(This article was originally published at Statistical Modeling, Causal Inference, and Social Science, and syndicated at StatsBlogs.)

Luiz Caseiro writes:

1. P-values and Confidence Intervals are used to draw inferences about a population from a sample. Is that right?

2. As far as I researched, standard statistical softwares usually compute confidence intervals (CI) and p-values assuming that we have a simple random sample. Is that right?

3. If we have another kind of representative sample, different from a simple random sample (i.e. a complex sample), we should take into account our sample design before calculating CI and p-values. Is that right?

4. If we do not have a representative sample, as it is often the case in political science (specially when the sample is a convenience sample, made of some countries for which data is available), would not it be irrelevant and even misleading to report CI and p-values?

This question comes up from time to time (for example, in 2009, 2011, 2014, and 2014), so I’m well prepared to reply to this one.

In response to Caseiro: Yes, the starting point in statistical theory is the assumption of simple random sampling, but there are methods for dealing with stratified samples, cluster samples, etc. There are textbooks on this and statistical packages that do it. If you have a convenience sample, it’s still a good idea to report standard errors etc.; you just need to make assumptions.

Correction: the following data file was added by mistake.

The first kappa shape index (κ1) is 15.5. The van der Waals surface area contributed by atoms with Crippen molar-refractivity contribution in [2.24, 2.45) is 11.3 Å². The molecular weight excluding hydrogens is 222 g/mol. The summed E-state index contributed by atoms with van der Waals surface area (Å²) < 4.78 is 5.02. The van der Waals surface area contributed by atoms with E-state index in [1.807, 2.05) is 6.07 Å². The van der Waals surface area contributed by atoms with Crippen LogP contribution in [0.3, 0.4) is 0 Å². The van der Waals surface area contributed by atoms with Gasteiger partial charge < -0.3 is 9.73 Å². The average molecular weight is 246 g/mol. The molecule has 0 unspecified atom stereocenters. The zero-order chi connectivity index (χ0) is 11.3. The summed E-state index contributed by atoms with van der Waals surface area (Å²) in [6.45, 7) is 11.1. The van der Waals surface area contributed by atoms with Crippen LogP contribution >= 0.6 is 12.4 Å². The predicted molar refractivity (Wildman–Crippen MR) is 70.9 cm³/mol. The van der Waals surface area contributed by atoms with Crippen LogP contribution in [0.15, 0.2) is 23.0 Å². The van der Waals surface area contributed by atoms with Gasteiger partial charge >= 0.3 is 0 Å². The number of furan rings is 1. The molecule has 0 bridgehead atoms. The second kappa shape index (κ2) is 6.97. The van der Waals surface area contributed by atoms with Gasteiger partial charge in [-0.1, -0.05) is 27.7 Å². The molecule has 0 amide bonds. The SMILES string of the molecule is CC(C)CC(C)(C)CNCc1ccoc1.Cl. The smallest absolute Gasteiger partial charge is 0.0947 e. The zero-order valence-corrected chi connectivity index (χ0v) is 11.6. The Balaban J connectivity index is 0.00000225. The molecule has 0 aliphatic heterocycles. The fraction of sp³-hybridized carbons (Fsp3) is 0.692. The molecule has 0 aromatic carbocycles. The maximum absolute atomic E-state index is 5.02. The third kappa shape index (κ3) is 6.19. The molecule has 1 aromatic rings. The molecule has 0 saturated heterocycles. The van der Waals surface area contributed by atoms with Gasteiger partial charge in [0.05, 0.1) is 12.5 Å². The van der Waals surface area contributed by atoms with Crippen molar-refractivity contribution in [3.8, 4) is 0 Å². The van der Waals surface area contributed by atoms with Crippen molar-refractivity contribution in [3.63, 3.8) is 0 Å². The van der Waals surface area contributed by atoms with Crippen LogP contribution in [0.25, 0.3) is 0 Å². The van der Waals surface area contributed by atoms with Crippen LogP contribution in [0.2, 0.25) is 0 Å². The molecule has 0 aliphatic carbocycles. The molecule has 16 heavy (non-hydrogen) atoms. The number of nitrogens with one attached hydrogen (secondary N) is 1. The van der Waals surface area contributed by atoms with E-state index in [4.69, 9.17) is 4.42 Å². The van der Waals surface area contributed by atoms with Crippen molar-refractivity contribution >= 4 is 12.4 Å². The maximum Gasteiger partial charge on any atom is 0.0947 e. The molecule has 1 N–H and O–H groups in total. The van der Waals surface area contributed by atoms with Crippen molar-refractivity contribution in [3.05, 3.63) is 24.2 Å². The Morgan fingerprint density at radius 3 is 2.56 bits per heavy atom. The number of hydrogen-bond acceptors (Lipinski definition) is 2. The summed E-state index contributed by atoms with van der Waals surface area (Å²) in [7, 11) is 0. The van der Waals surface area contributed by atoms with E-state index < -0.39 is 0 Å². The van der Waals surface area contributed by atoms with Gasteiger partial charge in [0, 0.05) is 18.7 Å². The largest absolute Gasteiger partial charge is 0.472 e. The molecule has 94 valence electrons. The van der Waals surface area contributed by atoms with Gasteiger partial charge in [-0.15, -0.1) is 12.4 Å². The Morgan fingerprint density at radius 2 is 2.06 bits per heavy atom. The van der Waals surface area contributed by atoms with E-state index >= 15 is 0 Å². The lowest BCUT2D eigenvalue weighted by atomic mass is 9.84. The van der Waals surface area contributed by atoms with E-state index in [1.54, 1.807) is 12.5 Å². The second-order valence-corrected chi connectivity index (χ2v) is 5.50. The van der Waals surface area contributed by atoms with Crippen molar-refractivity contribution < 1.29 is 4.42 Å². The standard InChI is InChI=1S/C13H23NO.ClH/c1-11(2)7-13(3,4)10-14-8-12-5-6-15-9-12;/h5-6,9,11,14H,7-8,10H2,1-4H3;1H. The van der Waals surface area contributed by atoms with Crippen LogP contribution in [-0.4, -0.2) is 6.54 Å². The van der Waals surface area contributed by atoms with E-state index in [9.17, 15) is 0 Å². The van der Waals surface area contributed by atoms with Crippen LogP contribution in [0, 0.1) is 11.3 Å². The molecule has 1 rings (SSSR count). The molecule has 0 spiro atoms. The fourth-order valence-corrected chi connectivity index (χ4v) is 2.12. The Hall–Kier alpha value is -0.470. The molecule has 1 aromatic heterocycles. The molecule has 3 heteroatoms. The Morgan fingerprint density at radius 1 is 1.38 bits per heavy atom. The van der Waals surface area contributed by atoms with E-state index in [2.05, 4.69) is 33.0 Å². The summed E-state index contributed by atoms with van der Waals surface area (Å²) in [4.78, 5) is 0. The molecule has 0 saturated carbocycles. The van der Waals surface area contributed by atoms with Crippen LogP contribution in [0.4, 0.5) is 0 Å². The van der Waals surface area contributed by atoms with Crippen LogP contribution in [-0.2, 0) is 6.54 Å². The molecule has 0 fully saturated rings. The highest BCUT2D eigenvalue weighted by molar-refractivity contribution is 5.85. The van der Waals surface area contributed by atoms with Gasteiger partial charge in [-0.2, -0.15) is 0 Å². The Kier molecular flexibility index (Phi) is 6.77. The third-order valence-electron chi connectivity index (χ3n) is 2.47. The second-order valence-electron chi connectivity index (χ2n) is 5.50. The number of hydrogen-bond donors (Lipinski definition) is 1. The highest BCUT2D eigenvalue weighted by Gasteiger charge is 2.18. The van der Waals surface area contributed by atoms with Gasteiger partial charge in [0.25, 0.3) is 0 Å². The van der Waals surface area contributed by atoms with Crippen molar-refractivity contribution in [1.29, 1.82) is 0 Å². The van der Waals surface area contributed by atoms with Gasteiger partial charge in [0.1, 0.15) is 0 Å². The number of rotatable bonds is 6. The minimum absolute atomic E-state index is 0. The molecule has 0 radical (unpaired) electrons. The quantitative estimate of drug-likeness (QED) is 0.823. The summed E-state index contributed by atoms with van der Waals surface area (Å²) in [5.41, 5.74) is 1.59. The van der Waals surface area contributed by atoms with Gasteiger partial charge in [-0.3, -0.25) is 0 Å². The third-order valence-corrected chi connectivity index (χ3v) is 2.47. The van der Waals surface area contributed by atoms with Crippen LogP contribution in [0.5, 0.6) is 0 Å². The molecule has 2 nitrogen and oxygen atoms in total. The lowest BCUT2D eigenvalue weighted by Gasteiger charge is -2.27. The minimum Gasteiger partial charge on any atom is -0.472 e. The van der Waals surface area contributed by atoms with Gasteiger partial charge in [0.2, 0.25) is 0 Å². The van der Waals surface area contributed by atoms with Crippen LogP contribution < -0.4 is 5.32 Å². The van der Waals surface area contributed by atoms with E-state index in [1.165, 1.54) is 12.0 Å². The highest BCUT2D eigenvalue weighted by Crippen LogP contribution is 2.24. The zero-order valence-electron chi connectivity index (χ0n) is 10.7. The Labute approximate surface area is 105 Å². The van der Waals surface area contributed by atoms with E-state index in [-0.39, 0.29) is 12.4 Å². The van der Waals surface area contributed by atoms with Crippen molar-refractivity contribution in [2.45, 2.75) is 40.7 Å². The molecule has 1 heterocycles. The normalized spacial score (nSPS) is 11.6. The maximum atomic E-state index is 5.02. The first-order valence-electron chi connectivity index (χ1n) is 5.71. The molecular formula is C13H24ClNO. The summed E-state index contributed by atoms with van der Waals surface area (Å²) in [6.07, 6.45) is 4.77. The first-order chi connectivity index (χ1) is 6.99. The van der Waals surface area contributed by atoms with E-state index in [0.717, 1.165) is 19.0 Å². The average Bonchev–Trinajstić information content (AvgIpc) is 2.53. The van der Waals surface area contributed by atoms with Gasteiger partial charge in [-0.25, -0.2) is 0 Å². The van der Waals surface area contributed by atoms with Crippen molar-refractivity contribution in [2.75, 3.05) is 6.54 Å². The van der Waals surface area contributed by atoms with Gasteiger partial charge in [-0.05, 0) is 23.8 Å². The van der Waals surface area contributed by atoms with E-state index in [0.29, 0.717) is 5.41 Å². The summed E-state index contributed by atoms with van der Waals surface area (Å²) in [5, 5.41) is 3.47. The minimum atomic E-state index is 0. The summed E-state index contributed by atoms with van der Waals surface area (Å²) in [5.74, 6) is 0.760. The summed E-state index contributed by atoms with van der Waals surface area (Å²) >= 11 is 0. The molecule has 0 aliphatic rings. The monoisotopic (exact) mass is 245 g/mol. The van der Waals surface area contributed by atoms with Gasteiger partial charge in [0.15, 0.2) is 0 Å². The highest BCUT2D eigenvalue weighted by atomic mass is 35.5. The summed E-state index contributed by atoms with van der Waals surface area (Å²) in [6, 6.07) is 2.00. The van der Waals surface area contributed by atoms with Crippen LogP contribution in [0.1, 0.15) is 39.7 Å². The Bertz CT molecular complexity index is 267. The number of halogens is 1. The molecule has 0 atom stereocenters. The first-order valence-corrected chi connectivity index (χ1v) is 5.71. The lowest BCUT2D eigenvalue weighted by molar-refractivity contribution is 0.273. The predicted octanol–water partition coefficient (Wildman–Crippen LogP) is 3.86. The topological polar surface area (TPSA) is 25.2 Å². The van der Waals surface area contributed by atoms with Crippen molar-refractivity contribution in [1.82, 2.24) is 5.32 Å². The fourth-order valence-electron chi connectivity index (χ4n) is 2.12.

Caseiro follows up:

1. If I have a convenience sample the assumption that I need to make when reporting standard errors, CI, etc. is that my convenience sample is not very different from a random sample? This sounds like a very strong assumption.

2. Would not it be more accurate to just say that I cannot reach external validity from my sample?

3. If I do not claim external validity, then the standard errors become unnecessary?

My reply: It all depends on what questions you want to answer. If you simply want to describe the data you have, go for it. But usually we gather data to understand something about unobservables or to make predictions about new situations. In that case, you’ll have to make some assumptions. If your data are weak, your assumptions need to be correspondingly stronger.

To put it another way: Sure, it’s fine to say that you “cannot reach external validity” from your sample alone. But in the meantime you still need to make decisions. We don’t throw away the entire polling industry just cos their response rates are below 10%; we work on doing better. Our samples are never perfect but we can make them closer to the population.

Remember the Chestertonian principle that extreme skepticism is a form of credulity.

The post Yes, you can do statistical inference from nonrandom samples. Which is a good thing, considering that nonrandom samples are pretty much all we’ve got. appeared first on Statistical Modeling, Causal Inference, and Social Science.

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